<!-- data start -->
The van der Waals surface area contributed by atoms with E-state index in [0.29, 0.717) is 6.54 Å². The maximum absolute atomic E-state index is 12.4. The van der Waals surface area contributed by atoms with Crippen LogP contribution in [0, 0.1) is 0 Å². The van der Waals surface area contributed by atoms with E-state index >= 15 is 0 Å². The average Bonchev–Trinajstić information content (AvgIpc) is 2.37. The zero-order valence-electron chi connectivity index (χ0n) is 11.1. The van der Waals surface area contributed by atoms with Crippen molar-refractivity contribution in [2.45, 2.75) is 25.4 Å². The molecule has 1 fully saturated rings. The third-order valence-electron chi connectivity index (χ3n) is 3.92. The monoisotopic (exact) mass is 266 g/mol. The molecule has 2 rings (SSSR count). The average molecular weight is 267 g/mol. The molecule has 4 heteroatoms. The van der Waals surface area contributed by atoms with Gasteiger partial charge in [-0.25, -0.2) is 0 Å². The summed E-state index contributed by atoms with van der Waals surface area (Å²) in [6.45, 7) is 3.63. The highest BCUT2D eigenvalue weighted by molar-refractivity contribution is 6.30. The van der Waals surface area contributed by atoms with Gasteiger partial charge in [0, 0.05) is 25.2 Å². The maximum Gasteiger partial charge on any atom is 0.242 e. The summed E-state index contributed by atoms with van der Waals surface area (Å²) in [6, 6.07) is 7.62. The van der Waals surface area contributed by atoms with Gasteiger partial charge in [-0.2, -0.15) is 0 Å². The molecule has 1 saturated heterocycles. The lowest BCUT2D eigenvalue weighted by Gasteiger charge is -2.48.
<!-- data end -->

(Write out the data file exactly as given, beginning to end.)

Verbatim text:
The van der Waals surface area contributed by atoms with E-state index in [0.29, 0.717) is 6.54 Å². The maximum absolute atomic E-state index is 12.4. The van der Waals surface area contributed by atoms with Crippen LogP contribution in [0, 0.1) is 0 Å². The van der Waals surface area contributed by atoms with E-state index >= 15 is 0 Å². The average Bonchev–Trinajstić information content (AvgIpc) is 2.37. The zero-order valence-electron chi connectivity index (χ0n) is 11.1. The van der Waals surface area contributed by atoms with Crippen molar-refractivity contribution in [2.45, 2.75) is 25.4 Å². The molecule has 1 fully saturated rings. The third-order valence-electron chi connectivity index (χ3n) is 3.92. The monoisotopic (exact) mass is 266 g/mol. The molecule has 2 rings (SSSR count). The average molecular weight is 267 g/mol. The molecule has 4 heteroatoms. The van der Waals surface area contributed by atoms with Gasteiger partial charge in [-0.25, -0.2) is 0 Å². The summed E-state index contributed by atoms with van der Waals surface area (Å²) in [6.45, 7) is 3.63. The highest BCUT2D eigenvalue weighted by molar-refractivity contribution is 6.30. The van der Waals surface area contributed by atoms with Gasteiger partial charge in [0, 0.05) is 25.2 Å². The maximum Gasteiger partial charge on any atom is 0.242 e. The summed E-state index contributed by atoms with van der Waals surface area (Å²) in [6, 6.07) is 7.62. The van der Waals surface area contributed by atoms with Gasteiger partial charge in [-0.2, -0.15) is 0 Å². The molecule has 1 saturated heterocycles. The lowest BCUT2D eigenvalue weighted by Gasteiger charge is -2.48.